Witchcraft destroying the Catholic Church in Africa, experts say
NAIROBI, Kenya (CISA) – Witchcraft is real, and it is destroying the church in Africa, Catholic experts warned earlier this week.
Scholars from the Catholic University of Eastern Africa (CUEA) expressed concern that the church continued to dismiss the dark arts as mere superstition, thereby unwittingly helping the devil advance his reign.
For that reason, Christians who suffer because of witchcraft are often dismissed by priests as being superstitious, the scholars said. Because they do not get adequate help from pastoral agents, they seek the assistance of witchdoctors or join the mushrooming evangelical denominations that offer healing, exorcism and deliverance, they said.
Many African priests fear witchcraft or are ignorant of their own power to confront the devil, the scholars said, adding that Christians visit diviners and magicians to seek practical solutions which the church and science apparently do not offer.
The experts spoke here during a three-day symposium on the pastoral challenge of witchcraft organized by the Institute of Spirituality and Religious Formation at Tangaza College.
Michael Katola, a lecturer in pastoral theology at CUEA, said from the African perspective Christianity does not seem to have answers to all questions. And while the church demonized traditional experts such as medicine-men and diviners, it has offered no equivalent alternatives, he added. "We have many Christians who go to consult fortune-tellers when they want to start a project or when faced with problems," he said.
Africans are not any more superstitious than other peoples, he said. The problem is that the church has not come to terms with the African worldview which accepts the existence of evil powers, he said. "It is important for the church to understand the fears of the people and not to attribute them to superstition."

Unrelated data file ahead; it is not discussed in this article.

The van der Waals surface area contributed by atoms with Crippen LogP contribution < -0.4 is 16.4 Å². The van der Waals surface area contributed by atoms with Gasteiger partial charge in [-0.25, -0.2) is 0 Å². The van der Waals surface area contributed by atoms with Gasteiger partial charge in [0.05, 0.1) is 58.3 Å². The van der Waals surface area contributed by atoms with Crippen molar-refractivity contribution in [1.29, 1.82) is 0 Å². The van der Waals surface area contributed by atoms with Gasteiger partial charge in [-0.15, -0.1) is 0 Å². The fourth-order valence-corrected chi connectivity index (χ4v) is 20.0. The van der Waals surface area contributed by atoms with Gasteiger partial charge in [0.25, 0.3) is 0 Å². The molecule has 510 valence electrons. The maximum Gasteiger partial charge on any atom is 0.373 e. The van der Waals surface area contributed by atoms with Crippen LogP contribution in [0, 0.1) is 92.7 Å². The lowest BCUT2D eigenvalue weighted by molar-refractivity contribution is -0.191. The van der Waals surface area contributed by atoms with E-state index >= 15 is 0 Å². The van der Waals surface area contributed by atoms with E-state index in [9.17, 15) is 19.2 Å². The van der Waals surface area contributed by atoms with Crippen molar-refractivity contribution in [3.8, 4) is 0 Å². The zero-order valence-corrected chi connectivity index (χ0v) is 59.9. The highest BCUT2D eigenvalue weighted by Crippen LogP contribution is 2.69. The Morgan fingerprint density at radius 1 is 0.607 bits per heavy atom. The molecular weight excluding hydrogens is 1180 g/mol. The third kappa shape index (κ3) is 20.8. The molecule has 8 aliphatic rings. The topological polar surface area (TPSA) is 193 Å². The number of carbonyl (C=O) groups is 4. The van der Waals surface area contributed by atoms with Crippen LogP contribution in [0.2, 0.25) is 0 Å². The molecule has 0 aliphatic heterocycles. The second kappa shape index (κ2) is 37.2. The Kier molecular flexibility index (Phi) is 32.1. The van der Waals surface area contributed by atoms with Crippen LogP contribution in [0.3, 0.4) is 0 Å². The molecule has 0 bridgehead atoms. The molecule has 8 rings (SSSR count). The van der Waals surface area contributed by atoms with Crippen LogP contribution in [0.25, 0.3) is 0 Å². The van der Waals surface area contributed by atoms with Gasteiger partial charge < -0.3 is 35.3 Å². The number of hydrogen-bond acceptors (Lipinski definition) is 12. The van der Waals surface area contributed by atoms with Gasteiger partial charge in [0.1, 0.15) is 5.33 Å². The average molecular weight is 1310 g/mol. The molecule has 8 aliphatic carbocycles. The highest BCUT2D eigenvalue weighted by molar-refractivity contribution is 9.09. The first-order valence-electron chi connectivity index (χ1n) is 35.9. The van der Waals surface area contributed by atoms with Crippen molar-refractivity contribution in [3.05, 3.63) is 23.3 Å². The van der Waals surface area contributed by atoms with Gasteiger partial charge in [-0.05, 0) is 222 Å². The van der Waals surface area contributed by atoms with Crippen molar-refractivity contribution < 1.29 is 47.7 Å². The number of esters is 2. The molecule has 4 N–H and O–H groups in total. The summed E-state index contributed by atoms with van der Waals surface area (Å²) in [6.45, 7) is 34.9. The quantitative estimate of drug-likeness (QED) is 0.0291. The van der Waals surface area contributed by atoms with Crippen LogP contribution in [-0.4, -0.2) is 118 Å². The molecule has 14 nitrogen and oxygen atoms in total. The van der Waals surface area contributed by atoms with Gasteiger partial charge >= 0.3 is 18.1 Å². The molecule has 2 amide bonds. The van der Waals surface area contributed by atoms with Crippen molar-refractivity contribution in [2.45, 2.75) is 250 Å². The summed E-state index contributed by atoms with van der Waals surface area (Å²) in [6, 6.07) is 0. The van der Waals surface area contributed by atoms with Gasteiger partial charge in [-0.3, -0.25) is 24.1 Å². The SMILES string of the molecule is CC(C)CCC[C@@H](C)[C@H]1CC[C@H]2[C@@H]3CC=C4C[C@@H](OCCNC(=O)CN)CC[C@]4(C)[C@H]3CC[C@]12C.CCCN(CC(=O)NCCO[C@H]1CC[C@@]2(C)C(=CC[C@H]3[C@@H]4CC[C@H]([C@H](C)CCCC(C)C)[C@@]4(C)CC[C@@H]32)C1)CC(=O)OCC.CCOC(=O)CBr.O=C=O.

"Witchcraft is a reality; it is not superstition," Katola said, adding that "many communities in Kenya know those powers exist in their midst."
Dissatisfied Catholics are swelling the ranks of the new evangelical movements, he said.. "Many of our Christians seek deliverance, healing and exorcism from other denominations because priests do not realize they have redemptive powers," Katola said.
He said the responsibility of fighting witchcraft lies with the clergy, who should start by accepting the reality of the phenomenon. "If we don't believe in the existence of witchcraft as Satanism then we can not deal with it."
Sister Bibiana Munini said Christians still consult diviners and magicians for practical solutions because the church has not paid much attention to integral healing.
Moreover, she added, the much-valued ministry of the traditional healer has no equivalent in the church today.
Malawian academic, Father Clement Majawa, said the problem of witchcraft is real and needs a serious effort as it had contributed to "superficiality of faith and morals" in Africa.
He listed 14 categories of witchcraft practiced across the continent, stressing that the church's denial of the existence of the evil arts "only escalates the problem."
He attributed the persistence of witchcraft to ignorance within the church of the African worldview and lack of deep knowledge of the faith among Christians.
Father Majawa called for an urgent and coordinated pastoral response to the problem in every diocese.
"Since Christ in the gospels encountered the devil, it is proper for Christians to accept the reality of witchcraft."
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